When the 2nd Empire collapsed towards the end of the Franco Prussian War the monarchists held a majority in the National Assembly but were divided between the Legitimists who favored the Comte de Chambord, grandson of Charles X and a semi-absolutist monarchy, and the Orleanists who favored the Comte de Paris, the grandson of Louis Philippe, and a constitutional monarchy. Although a compromise was finally arranged, the monarchist party was unwilling to accept the terms on which the crown was being offered and what was meant to be a temporary Republic but ended up lasting almost seventy years was established under the monarchist Marshal of France with the improbable name of Patrice de MacMahon. Although MacMahon was a Legitimist who favored the restoration of a strong monarchy, he took his duties as President of the Republic seriously and refused to sanction a coup by the conservatives to take over the Republic. By the time of MacMahon’s resignation in 1879 the monarchist cause had lost popular support and the Republic was pretty firmly established.
The Catholic Church in France strongly supported the restoration of the monarchy; therefore non-Catholics: Protestants, Jews, and Secularists supported the Republic. Consequently the Church in France became a strong force for political and social reactionism. French Catholics felt somewhat betrayed by Pope Leo XIII’s endorsement of the Republic. The Catholic reactionaries mounted a strong anti-Semitic campaign and were particularly intent on purging the military of Jews. This resulted in the infamous Dreyfus case where a French officer of Jewish blood, Alfred Dreyfus, was framed and convicted of treason and then imprisoned under appalling conditions before finally being cleared. Catholicism and anti-Semitism became deeply linked by their common affiliation to conservative French politics in the early 20th century.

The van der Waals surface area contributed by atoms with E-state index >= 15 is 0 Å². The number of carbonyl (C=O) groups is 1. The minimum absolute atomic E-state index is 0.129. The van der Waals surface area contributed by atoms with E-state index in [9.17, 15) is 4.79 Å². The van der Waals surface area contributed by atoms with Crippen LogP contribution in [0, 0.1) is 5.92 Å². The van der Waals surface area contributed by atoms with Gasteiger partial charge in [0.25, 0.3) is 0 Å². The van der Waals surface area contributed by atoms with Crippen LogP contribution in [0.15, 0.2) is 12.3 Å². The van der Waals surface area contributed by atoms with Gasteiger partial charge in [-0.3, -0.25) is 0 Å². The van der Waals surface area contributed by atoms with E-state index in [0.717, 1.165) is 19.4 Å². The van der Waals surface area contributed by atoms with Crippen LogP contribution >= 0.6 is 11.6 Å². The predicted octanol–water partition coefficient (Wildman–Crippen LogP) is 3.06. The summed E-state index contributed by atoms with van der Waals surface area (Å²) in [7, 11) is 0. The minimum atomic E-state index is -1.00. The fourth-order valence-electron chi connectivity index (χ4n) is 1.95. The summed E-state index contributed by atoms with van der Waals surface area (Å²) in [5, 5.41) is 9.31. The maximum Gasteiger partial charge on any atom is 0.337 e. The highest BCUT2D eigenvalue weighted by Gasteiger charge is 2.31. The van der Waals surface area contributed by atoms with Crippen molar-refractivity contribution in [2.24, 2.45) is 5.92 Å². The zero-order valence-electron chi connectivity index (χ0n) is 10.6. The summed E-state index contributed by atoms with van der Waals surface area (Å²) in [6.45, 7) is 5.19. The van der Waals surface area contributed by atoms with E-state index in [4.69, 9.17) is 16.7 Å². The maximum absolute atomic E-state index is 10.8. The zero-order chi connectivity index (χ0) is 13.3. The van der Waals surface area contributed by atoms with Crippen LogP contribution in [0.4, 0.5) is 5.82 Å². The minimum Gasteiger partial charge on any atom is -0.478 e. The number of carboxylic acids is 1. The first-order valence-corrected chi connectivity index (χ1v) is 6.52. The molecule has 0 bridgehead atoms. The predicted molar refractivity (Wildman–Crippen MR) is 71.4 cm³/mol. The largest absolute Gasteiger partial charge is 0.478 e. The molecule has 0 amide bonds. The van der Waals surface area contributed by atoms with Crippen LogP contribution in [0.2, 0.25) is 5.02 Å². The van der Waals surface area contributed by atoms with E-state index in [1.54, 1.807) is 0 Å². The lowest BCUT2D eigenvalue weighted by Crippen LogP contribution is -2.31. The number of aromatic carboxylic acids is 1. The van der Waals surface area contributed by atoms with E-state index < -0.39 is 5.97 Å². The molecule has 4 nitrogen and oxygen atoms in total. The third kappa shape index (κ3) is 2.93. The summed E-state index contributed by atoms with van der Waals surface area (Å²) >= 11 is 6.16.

Following the Dreyfus affair and the anti-Semitism that surrounded it, a reactionary movement arose called Action Français. Action Français set about undoing any and all effects of the French Revolution—it was monarchist, anti-democratic, nationalistic and very, very Catholic. In fact is was so Catholic that Pius XI condemned the movement in 1926—in other words, Pius saw the movement as using a veneer of Catholic faith for political and socio-economic objectives that were contrary to Catholic thought. Pius XII lifted the excommunications in 1939 when he saw Action Français as a defense against Marxist-Leninism, but the Holy See never endorsed the political or sociological objectives of the movement which ran contrary to the encyclicals of Leo XIII and Pius XI (and subsequently to the social encyclicals of John XXIII, Paul VI, John Paul II, and Benedict XVI.)
Despite the relative strength of Action Français in the first half of the 20th century, monarchism never garnered enough political momentum for there to be serious consideration of restoring the French monarchy, especially in a somewhat absolutist form as advocated by the hard-line monarchists. Action Français faded out after World War II, but its nationalistic, conservative, anti-immigrant and anti-Semitic fanaticism remained in the hearts of many French reactionaries.